How are ATAR’s calculated?

QTAC will calculate ATARs based on either:

  • a student’s best five Authority subject results, as is currently the case for the current OP system or
  • a student’s best results in a combination of four General subject results, plus – a result from a completed vocational education and training (VET) qualification at an Australian Qualifications Framework (AQF) Certificate III or above or – a result from an Applied subject based on a QCAA Subject Area Syllabus.
  • In the new system, eligibility for an ATAR would require satisfactory completion of a QCAA English subject.
  • In order to adhere to Northpine Christian College requirement of 6 subjects, students will select one additional subject.

How can parents support in this new journey?

As in the current system, students should choose subjects according to their learning goals, and what they enjoy and are good at. They should pay close attention to the prerequisite requirements of the courses they are considering for tertiary study. For all students intending to go onto University, achieving a satisfactory grade in English will be a prerequisite for receiving an ATAR.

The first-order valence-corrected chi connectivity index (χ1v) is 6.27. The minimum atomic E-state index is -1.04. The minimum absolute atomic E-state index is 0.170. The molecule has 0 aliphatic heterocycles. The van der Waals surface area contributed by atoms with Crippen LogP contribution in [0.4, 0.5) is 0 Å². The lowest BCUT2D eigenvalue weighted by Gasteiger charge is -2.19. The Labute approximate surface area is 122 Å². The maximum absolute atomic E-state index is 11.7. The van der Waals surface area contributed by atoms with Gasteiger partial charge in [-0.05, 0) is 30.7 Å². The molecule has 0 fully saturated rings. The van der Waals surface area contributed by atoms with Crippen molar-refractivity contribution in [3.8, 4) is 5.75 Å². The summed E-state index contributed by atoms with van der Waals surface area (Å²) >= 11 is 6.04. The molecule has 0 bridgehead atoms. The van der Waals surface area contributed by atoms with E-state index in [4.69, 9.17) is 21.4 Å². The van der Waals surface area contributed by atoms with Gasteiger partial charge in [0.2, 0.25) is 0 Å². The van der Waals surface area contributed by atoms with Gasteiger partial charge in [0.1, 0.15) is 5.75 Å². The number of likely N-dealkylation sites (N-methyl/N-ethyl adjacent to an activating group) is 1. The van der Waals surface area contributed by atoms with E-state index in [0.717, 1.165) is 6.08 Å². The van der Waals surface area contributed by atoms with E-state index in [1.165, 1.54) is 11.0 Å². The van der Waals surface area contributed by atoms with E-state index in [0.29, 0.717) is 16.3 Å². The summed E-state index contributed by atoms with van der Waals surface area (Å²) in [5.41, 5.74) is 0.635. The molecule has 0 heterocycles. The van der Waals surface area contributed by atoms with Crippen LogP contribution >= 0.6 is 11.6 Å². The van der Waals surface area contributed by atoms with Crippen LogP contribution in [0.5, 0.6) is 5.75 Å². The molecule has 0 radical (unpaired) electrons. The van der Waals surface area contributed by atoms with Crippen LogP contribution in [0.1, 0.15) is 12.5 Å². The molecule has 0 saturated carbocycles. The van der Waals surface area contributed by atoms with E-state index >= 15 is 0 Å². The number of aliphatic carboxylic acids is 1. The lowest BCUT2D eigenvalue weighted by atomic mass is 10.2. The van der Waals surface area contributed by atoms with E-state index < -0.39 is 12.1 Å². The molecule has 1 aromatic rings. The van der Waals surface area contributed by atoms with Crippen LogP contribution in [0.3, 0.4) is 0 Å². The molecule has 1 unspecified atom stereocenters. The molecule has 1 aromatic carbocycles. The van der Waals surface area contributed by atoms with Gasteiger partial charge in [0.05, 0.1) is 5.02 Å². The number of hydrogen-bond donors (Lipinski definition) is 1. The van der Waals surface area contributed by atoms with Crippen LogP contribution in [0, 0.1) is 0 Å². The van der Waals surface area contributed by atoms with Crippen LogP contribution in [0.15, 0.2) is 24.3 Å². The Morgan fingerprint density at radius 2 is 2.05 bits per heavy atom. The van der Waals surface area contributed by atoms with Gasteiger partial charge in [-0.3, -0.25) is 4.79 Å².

How are teachers and students being prepared for the change?

Northpine Christian College teachers and students are consistently involved in trials, QCAA subject workshops, training webinars, online courses delivered by QCAA, and other preparatory activities throughout the transition period.  The college has also invested in its own extensive professional development program to ensure smooth implementation of the new and redeveloped syllabuses.  We are looking forward to a productive partnership with you to ensure each child can achieve their highest potential. We recognise that, in order to be successful in school, our children need support from both home and Northpine Christian College.